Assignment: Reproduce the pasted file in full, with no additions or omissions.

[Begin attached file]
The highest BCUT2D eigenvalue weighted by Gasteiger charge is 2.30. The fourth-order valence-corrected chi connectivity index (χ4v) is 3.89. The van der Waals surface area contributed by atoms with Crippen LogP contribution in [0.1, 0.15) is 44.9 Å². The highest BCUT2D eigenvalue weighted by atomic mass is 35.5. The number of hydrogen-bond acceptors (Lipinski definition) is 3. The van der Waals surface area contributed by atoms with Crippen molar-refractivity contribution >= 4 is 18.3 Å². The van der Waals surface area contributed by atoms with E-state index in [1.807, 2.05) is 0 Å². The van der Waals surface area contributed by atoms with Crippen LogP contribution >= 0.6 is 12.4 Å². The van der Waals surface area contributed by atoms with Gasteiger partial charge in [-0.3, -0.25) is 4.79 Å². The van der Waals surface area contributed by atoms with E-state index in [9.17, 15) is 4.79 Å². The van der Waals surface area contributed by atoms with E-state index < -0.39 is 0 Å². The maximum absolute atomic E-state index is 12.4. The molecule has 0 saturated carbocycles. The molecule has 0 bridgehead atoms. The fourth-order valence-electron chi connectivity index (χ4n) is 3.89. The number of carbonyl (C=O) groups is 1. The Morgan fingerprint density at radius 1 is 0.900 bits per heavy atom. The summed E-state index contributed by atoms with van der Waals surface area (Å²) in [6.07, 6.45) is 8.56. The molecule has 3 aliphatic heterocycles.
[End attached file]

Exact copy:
The highest BCUT2D eigenvalue weighted by Gasteiger charge is 2.30. The fourth-order valence-corrected chi connectivity index (χ4v) is 3.89. The van der Waals surface area contributed by atoms with Crippen LogP contribution in [0.1, 0.15) is 44.9 Å². The highest BCUT2D eigenvalue weighted by atomic mass is 35.5. The number of hydrogen-bond acceptors (Lipinski definition) is 3. The van der Waals surface area contributed by atoms with Crippen molar-refractivity contribution >= 4 is 18.3 Å². The van der Waals surface area contributed by atoms with E-state index in [1.807, 2.05) is 0 Å². The van der Waals surface area contributed by atoms with Crippen LogP contribution >= 0.6 is 12.4 Å². The van der Waals surface area contributed by atoms with Gasteiger partial charge in [-0.3, -0.25) is 4.79 Å². The van der Waals surface area contributed by atoms with E-state index in [9.17, 15) is 4.79 Å². The van der Waals surface area contributed by atoms with E-state index < -0.39 is 0 Å². The maximum absolute atomic E-state index is 12.4. The molecule has 0 saturated carbocycles. The molecule has 0 bridgehead atoms. The fourth-order valence-electron chi connectivity index (χ4n) is 3.89. The number of carbonyl (C=O) groups is 1. The Morgan fingerprint density at radius 1 is 0.900 bits per heavy atom. The summed E-state index contributed by atoms with van der Waals surface area (Å²) in [6.07, 6.45) is 8.56. The molecule has 3 aliphatic heterocycles.